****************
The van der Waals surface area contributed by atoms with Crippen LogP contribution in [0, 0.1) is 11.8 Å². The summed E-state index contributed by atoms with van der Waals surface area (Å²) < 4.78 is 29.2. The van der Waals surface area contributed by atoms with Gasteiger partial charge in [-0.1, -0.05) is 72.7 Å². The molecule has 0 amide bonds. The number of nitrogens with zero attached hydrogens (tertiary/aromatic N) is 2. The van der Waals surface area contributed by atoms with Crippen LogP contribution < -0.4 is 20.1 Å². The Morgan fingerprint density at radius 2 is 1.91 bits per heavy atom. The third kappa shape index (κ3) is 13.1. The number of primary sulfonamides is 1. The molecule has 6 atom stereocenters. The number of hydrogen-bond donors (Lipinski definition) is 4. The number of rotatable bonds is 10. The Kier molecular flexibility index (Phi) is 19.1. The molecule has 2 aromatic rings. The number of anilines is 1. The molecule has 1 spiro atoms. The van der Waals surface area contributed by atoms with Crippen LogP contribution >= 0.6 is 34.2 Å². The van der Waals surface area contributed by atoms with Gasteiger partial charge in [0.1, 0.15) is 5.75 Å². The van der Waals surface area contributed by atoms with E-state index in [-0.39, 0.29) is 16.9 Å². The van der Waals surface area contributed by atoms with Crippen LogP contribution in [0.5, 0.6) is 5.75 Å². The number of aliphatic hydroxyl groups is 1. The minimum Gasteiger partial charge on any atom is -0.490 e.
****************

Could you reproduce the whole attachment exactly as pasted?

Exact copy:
The van der Waals surface area contributed by atoms with Crippen LogP contribution in [0, 0.1) is 11.8 Å². The summed E-state index contributed by atoms with van der Waals surface area (Å²) < 4.78 is 29.2. The van der Waals surface area contributed by atoms with Gasteiger partial charge in [-0.1, -0.05) is 72.7 Å². The molecule has 0 amide bonds. The number of nitrogens with zero attached hydrogens (tertiary/aromatic N) is 2. The van der Waals surface area contributed by atoms with Crippen LogP contribution < -0.4 is 20.1 Å². The Morgan fingerprint density at radius 2 is 1.91 bits per heavy atom. The third kappa shape index (κ3) is 13.1. The number of primary sulfonamides is 1. The molecule has 6 atom stereocenters. The number of hydrogen-bond donors (Lipinski definition) is 4. The number of rotatable bonds is 10. The Kier molecular flexibility index (Phi) is 19.1. The molecule has 2 aromatic rings. The number of anilines is 1. The molecule has 1 spiro atoms. The van der Waals surface area contributed by atoms with Crippen LogP contribution >= 0.6 is 34.2 Å². The van der Waals surface area contributed by atoms with Gasteiger partial charge in [0.1, 0.15) is 5.75 Å². The van der Waals surface area contributed by atoms with E-state index in [-0.39, 0.29) is 16.9 Å². The van der Waals surface area contributed by atoms with Crippen LogP contribution in [0.5, 0.6) is 5.75 Å². The number of aliphatic hydroxyl groups is 1. The minimum Gasteiger partial charge on any atom is -0.490 e.